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Dr. Harrison: I'd like to welcome you this afternoon
to the Cottage Food Regulations in Georgia webinar.
Our speaker today is Mr. Bruce Varnadoe with the
Georgia Department of Agriculture.
He is the primary contact person for
the Cottage Food Regulations and is a Retail Program Manager
with the Georgia Department of Agriculture.
So this afternoon we're going to be talking about the
new Cottage Food Regulations in Georgia and what is required.
The objectives of our presentation this afternoon
is to define cottage food operations and what they are;
to identify the kinds of foods that can be produced
in the home as a cottage food;
to identify the requirements that have to be in place
for cottage food operations;
and then also to talk about how cottage foods can be sold;
and then we want to identify the information that's required
on labels for cottage foods;
and also define some of the basic food safety requirements
for cottage foods to be produced in Georgia.
In the first section of the training
we're going to be defining cottage foods.
We're going to look at what are cottage foods?
What foods can and cannot be sold as cottage foods?
What kind of facilities and equipment have to be used
in order to produce cottage foods?
And then where you're allowed to sell your cottage food products.
So, I'm going to turn this over to Mr. Varnadoe and
I'm going to ask him some questions.
The first one is: What does cottage food mean?
>> Mr. Varnadoe: Actually cottage foods is any food
that is classified as non-potentially hazardous.
It can be produced in a home kitchen of a domestic residence.
That would be your personal residence where you live.
And it can only be sold to the end user
which is sold directly to the consumer.
>> Dr. Harrison: So what foods can you produce and sell
as a cottage food?
>> Mr. Varnadoe: The types of foods that are allowed
under the cottage food program would be...
An example would be loaf breads, rolls, biscuits, cakes,
any kind of cakes except the refrigerated type of cake,
pastries or cookies, candies and confections, fruit pies,
jams and jellies, dried fruits, dried herbs,
seasonings and mixtures, cereals, trail mixes,
coated and uncoated nuts, vinegar and flavored vinegars,
any type if popcorn, popcorn balls.
>> Dr. Harrison: So that's quite an extensive list,
but what foods are not allowed for sale as a cottage food?
>> Mr. Varnadoe: Well, those types of foods would be
classified as potentially hazardous which would include
any type of meat, poultry, fish, shellfish, eggs,
– even your own yard eggs would not be classified
in this particular cottage food regulation –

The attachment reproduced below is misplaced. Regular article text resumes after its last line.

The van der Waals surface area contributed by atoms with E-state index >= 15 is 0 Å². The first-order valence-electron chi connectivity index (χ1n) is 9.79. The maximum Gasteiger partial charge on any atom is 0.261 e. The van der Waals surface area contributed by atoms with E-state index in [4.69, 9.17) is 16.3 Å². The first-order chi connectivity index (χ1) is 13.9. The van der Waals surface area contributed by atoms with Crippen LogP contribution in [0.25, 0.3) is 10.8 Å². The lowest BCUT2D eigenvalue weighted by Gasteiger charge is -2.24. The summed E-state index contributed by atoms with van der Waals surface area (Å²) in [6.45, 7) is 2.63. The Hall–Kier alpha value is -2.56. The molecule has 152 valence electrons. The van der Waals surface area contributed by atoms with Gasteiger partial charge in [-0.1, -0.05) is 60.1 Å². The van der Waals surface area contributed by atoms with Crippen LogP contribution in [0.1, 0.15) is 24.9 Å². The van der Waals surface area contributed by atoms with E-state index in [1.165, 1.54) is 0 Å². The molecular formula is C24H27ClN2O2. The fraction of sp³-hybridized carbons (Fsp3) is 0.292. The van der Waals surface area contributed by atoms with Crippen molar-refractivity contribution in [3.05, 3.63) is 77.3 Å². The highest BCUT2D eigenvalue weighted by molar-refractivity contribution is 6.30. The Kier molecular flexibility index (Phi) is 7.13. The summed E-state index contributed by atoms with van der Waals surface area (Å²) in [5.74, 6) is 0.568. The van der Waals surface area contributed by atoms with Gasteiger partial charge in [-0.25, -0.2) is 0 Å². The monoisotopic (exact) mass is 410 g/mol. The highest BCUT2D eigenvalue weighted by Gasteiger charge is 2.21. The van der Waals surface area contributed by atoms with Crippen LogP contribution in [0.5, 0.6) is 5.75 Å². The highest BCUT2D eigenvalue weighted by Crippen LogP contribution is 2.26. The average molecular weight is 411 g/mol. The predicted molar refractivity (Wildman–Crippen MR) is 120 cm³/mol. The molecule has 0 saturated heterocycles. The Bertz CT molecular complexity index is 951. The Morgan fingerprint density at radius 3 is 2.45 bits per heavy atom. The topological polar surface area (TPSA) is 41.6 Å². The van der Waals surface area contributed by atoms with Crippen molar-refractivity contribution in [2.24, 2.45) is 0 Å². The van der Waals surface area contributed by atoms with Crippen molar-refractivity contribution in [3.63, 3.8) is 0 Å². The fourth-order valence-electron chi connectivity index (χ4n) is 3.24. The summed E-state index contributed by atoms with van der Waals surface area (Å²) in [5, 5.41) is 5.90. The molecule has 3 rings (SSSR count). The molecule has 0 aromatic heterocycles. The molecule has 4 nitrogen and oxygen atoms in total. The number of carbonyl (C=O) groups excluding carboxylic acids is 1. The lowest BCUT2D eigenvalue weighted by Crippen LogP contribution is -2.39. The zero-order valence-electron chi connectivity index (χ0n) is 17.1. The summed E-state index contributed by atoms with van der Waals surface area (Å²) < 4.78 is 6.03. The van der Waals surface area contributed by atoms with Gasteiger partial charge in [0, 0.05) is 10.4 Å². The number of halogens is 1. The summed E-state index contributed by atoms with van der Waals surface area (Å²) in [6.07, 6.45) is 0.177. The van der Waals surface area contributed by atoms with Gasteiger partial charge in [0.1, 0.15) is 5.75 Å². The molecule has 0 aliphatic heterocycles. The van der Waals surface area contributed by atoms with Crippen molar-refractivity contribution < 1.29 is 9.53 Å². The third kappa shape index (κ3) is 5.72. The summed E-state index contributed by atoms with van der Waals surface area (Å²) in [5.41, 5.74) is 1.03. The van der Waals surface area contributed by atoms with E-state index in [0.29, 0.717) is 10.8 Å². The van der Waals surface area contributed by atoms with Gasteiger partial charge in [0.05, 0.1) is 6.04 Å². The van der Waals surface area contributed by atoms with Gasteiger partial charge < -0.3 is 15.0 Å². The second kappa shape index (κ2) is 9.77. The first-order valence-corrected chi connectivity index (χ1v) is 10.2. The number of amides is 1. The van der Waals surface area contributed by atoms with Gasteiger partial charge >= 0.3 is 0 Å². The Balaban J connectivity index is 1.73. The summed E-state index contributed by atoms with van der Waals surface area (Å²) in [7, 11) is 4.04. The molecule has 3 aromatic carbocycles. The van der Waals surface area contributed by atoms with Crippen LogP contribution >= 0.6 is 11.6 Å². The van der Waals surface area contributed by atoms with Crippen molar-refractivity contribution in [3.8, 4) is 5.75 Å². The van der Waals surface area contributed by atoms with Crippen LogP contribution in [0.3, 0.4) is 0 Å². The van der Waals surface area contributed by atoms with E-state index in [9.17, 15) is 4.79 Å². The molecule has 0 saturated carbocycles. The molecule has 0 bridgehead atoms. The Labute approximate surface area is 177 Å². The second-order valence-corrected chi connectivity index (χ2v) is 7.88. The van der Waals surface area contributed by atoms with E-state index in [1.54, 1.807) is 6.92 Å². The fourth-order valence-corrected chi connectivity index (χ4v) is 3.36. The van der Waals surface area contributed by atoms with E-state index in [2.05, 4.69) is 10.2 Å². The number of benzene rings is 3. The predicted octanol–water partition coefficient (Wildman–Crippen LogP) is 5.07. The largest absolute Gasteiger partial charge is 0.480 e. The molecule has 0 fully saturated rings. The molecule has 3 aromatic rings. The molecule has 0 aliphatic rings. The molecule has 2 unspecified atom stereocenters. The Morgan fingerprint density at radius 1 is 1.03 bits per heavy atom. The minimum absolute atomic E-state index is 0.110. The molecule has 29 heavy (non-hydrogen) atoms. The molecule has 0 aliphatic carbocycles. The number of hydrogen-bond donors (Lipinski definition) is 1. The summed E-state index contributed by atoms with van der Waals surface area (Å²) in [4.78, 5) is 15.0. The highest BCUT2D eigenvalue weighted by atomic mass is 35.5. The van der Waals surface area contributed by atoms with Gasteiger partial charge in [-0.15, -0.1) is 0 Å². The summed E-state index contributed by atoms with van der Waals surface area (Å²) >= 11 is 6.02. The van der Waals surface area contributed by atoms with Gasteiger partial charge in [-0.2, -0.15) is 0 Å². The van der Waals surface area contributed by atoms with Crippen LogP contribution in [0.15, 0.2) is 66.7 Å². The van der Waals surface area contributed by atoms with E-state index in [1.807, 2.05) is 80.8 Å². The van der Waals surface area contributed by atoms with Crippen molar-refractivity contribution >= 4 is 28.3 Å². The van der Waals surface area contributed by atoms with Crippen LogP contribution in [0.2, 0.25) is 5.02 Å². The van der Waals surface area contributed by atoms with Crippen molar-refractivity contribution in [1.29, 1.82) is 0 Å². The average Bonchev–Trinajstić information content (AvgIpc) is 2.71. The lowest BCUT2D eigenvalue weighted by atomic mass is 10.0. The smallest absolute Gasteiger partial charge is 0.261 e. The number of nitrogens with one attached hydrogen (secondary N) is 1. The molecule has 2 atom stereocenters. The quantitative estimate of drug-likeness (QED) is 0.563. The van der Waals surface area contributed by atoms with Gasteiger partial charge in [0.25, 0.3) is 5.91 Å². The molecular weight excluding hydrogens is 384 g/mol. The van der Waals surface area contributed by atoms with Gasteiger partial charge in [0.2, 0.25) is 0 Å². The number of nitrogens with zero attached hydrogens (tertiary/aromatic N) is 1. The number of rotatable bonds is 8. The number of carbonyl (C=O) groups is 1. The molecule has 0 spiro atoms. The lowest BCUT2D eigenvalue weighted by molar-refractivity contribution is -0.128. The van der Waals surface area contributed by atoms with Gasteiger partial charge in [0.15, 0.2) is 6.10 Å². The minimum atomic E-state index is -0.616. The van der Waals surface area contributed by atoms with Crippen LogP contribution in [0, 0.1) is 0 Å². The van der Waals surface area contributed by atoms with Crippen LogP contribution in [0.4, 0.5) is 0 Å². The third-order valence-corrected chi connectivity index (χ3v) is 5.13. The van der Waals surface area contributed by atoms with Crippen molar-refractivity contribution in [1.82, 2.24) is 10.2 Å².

milk and dairy products, cooked foods, baked potatoes,
certain types of synthetic – that have synthetic ingredients,
mushrooms, raw sprouts, tofu, any kind of
untreated garlic, or oil mixtures.
>> Dr. Harrison: So in other words if it's a potentially
hazardous food, then it cannot be sold as a cottage food?
>>Mr. Varnadoe: That is correct.
>> Dr. Harrison: For those of you who may not remember
what a potentially hazardous food is,
we would define those foods as foods that are high in moisture,
they don't have very much acid in them,
they are rich sources of nutrients so they support bacterial growth
and some of these products have been linked to
foodborne illness outbreaks.
So that's how you would define a potentially hazardous food.
So, when you say that you can produce the cottage foods
in your home kitchen, what do you mean by a home kitchen?
>> Mr. Varnadoe: Well the home kitchen is the kitchen that
is in your primary residence.
That would be the place where you live.
That kitchen can actually contain
more than one stove or oven;
it can contain more than one refrigerator or freezer.
>> Dr. Harrison: So are there any particular requirements
about that type of equipment that you have to use
with cottage foods?
>> Mr. Varnadoe: Well what cottage foods will require
is that it's all residential equipment;
no commercial equipment will be allowed,
and that would include like a small Hobart mixer.
It cannot be in the home,
it cannot be used as far as any of your processing.
This equipment also would have to be able to fit
in your home dishwasher or residential sink.
>> Dr. Harrison: So where can I sell
these cottage food products?
>> Mr. Varnadoe: The cottage food products can only be sold
to the end user which means that product can be sold at
non-profit events, for-profit events, internet sales.
But like I said, it has to be sold with the end user.
>> Dr. Harrison: I'm sure there must be a list of places
I'm not allowed to sell cottage foods, so where would those be?
>> Mr. Varnadoe: Well no cottage food products can be
sold or distributed as wholesale,
cannot be shipped across state lines;
so if you have an internet business,